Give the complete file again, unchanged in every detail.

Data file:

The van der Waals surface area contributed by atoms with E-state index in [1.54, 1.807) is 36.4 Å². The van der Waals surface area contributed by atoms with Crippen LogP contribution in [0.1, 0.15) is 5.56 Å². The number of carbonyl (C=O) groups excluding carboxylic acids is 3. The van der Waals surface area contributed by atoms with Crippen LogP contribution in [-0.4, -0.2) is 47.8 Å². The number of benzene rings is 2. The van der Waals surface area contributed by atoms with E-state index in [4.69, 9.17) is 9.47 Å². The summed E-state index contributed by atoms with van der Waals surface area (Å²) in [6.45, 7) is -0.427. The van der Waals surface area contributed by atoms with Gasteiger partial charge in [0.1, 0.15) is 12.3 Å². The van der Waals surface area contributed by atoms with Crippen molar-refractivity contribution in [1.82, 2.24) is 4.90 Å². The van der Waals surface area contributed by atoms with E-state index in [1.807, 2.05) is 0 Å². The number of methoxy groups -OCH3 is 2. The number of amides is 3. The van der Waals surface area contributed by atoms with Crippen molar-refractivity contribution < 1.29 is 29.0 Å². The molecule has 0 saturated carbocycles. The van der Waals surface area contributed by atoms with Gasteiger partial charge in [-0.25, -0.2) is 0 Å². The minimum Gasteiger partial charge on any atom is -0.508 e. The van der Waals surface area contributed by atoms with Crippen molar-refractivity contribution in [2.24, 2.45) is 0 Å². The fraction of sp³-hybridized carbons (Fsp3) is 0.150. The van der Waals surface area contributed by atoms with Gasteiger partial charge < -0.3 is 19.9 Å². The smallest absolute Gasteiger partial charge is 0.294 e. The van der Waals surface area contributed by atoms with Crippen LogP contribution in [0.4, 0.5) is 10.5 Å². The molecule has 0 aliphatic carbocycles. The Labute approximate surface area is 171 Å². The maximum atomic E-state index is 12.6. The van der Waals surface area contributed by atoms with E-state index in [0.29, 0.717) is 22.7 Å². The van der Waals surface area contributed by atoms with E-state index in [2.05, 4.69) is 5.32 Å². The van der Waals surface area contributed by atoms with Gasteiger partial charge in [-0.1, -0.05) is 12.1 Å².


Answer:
The van der Waals surface area contributed by atoms with E-state index in [1.54, 1.807) is 36.4 Å². The van der Waals surface area contributed by atoms with Crippen LogP contribution in [0.1, 0.15) is 5.56 Å². The number of carbonyl (C=O) groups excluding carboxylic acids is 3. The van der Waals surface area contributed by atoms with Crippen LogP contribution in [-0.4, -0.2) is 47.8 Å². The number of benzene rings is 2. The van der Waals surface area contributed by atoms with E-state index in [4.69, 9.17) is 9.47 Å². The summed E-state index contributed by atoms with van der Waals surface area (Å²) in [6.45, 7) is -0.427. The van der Waals surface area contributed by atoms with Gasteiger partial charge in [0.1, 0.15) is 12.3 Å². The van der Waals surface area contributed by atoms with Crippen molar-refractivity contribution in [1.82, 2.24) is 4.90 Å². The van der Waals surface area contributed by atoms with E-state index in [1.807, 2.05) is 0 Å². The number of methoxy groups -OCH3 is 2. The number of amides is 3. The van der Waals surface area contributed by atoms with Crippen molar-refractivity contribution < 1.29 is 29.0 Å². The molecule has 0 saturated carbocycles. The van der Waals surface area contributed by atoms with Gasteiger partial charge in [-0.25, -0.2) is 0 Å². The minimum Gasteiger partial charge on any atom is -0.508 e. The van der Waals surface area contributed by atoms with Crippen molar-refractivity contribution in [2.24, 2.45) is 0 Å². The fraction of sp³-hybridized carbons (Fsp3) is 0.150. The van der Waals surface area contributed by atoms with Gasteiger partial charge < -0.3 is 19.9 Å². The smallest absolute Gasteiger partial charge is 0.294 e. The van der Waals surface area contributed by atoms with Crippen LogP contribution in [0.4, 0.5) is 10.5 Å². The molecule has 0 aliphatic carbocycles. The Labute approximate surface area is 171 Å². The maximum atomic E-state index is 12.6. The van der Waals surface area contributed by atoms with E-state index in [0.29, 0.717) is 22.7 Å². The van der Waals surface area contributed by atoms with E-state index in [2.05, 4.69) is 5.32 Å². The van der Waals surface area contributed by atoms with Gasteiger partial charge in [-0.1, -0.05) is 12.1 Å².